Wendy Petersen, formerly from the Pinal County Attorney’s Office, took her position as the Director of Pinal County’s Human Resource Department on January 1, 2012. She has been practicing law for over 25 years and specializes in employment law for the past 15 years. Petersen has represented multiple departments from Pinal County, and previously Pima County, focusing mostly on the Pinal and Pima County Sheriff Departments.
Petersen acquired her undergraduate degree from Washington University in St. Louis and a law degree from John Marshall Law School in Chicago.
“I’ve practiced law for 26 years, some of it has been pretty tedious,” Petersen said. “This new position gives me the chance to be a public servant without having to practice law, it’s a big change but I’m up to the challenge.”
Michael Arnold, the predecessor to Petersen, retired abruptly following the release of a report from the Pinal County Office of Internal Audit noted that changes had to be made to department policy. Petersen has said that her top priority is to implement the new changes.
“A lot of the policies need to be updated or tweaked and brought in line with federal, state or county statues,” Petersen said, “This is something I’m absolutely dedicated to.”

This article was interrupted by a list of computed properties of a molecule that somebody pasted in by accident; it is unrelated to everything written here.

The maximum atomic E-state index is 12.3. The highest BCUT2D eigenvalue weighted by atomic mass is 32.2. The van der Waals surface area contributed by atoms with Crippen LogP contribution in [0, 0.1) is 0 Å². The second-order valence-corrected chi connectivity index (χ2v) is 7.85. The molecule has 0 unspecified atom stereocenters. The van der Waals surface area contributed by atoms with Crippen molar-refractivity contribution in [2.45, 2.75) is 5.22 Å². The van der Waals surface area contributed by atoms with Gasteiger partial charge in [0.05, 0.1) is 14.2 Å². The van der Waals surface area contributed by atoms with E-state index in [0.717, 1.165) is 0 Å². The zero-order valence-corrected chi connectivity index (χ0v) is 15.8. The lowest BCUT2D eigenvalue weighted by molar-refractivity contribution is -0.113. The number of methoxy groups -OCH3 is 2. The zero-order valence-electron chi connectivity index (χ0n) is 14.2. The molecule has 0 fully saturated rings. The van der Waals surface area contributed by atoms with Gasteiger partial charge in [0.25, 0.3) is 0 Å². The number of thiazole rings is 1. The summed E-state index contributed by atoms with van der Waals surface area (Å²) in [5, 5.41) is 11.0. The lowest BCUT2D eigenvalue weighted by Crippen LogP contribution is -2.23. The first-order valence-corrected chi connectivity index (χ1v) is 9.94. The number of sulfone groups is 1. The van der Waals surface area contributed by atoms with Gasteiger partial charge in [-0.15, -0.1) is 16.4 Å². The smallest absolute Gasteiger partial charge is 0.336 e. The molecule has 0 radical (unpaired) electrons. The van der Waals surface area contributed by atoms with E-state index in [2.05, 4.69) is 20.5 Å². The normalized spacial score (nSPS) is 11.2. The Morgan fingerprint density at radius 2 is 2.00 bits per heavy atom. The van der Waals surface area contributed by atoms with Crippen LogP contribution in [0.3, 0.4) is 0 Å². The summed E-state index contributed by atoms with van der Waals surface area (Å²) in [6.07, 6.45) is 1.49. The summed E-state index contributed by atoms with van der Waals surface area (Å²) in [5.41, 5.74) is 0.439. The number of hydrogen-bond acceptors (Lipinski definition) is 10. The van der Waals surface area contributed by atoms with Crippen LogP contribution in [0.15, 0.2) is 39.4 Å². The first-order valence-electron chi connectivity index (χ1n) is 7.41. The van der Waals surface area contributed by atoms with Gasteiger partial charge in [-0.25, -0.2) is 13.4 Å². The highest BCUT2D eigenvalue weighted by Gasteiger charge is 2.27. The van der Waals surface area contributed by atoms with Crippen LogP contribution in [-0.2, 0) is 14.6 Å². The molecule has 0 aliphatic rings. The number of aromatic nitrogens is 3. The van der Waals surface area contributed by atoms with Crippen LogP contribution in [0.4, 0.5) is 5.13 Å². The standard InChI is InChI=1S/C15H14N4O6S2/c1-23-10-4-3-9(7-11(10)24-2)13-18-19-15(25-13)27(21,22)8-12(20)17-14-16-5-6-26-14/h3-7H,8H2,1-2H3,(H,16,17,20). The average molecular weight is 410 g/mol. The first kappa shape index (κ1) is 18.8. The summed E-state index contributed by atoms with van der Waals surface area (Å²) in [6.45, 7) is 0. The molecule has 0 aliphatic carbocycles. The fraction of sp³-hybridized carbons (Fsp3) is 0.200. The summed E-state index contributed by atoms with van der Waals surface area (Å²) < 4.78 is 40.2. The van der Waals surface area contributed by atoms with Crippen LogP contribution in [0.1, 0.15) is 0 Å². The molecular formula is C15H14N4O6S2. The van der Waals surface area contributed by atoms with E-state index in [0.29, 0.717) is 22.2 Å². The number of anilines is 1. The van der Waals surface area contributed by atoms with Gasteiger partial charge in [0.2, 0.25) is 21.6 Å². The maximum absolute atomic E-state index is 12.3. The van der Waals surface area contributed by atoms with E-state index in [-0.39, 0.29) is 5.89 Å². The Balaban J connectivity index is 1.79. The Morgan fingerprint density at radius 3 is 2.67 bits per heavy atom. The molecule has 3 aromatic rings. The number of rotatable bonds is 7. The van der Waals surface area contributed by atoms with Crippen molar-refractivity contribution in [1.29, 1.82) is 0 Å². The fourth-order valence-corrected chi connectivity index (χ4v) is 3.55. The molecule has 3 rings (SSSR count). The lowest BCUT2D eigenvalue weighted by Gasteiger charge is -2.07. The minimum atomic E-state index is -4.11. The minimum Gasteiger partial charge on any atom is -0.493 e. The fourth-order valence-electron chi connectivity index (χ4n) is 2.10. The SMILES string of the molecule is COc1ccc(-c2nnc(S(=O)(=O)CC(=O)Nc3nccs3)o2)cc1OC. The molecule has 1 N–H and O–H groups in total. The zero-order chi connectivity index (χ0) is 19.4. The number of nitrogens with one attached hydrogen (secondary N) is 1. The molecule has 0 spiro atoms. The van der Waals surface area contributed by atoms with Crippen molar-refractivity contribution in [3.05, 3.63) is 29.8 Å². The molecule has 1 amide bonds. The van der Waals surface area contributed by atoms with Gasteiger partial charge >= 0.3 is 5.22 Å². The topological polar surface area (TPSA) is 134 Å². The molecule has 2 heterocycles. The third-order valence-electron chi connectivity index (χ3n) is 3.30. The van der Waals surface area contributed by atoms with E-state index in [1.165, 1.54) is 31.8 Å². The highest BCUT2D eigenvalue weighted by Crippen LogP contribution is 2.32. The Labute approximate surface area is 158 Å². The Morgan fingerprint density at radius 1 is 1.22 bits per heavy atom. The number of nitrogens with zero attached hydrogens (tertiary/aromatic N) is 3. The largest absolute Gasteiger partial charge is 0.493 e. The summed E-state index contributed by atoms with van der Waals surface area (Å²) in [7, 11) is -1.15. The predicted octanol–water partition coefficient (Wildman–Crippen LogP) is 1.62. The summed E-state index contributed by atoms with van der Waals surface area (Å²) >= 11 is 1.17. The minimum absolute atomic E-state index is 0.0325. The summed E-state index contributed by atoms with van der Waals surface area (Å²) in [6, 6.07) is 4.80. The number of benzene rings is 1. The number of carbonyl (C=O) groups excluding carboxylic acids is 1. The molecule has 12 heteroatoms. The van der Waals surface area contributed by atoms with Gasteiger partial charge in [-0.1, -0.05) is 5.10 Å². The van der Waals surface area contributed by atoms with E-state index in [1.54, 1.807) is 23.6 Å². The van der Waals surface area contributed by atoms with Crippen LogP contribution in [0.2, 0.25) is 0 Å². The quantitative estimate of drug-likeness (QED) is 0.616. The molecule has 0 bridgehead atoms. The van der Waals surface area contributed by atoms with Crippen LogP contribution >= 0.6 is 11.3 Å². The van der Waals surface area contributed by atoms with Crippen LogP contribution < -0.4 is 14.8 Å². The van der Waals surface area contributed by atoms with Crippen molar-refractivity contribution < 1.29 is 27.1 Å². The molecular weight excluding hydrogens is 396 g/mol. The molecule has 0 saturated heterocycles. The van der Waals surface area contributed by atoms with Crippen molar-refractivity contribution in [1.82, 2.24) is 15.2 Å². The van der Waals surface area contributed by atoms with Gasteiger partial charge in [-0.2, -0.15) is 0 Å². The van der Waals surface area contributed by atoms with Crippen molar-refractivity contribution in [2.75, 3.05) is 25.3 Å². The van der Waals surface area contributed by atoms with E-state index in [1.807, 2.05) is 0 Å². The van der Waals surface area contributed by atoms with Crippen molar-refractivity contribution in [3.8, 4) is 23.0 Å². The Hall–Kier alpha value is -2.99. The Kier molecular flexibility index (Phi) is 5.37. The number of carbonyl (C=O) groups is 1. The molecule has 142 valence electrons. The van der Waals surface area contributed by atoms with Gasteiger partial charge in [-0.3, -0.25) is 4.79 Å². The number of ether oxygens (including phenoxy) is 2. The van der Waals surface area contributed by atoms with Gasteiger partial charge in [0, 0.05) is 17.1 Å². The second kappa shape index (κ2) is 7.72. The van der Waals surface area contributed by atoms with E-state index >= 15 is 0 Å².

An audit of the County’s employee benefits administration back in 2011 to determine if the internal controls on the administration of employee benefits was adequate. The audit found that this is not always the case.
Employees of Pinal County receive their health benefits from a partially self-funded program that is overseen by a trust. This is according to Heather Murphy, the Pinal County Communications Manager.
“There are clear ties between HR and the decision making that occurs at the Trust,” Murphy said.
Since IA was formed back in 2007, this is the first time an audit had been performed on the administration of the employee benefits program. The budget for the trust fund was $19 million in 2011 for all employee benefits. This includes pharmacy, dental, health, disability, vision and life insurance. The report from the audit noted potential problems in the areas of evaluation of services provided, travel, contracting and medical leave.
“I’ve litigated employment cases, I know what’s open to charges,” Petersen said. “I can take steps to alleviate issues before they arise.”
Petersen has also begun to review the merit system that judges employees within the county. “One of my goals is to update the merit rules to streamline the process,” she said, “Presently the situation can arise where a great deal of time elapses between the hearing and the results. A system that is unnecessarily slow isn’t doing anyone any good,” she said, “I want to make sure the medical appeal process is streamlined.”
County Manager Fritz Behring emphasized the importance of transparency as the county moves forward. “Those are my marching orders moving forward, it may be an overused phrase but it is a very real metaphor,” she said. “I’m ready for the task.”Department Changes coming for Pinal County by Harrison Barnes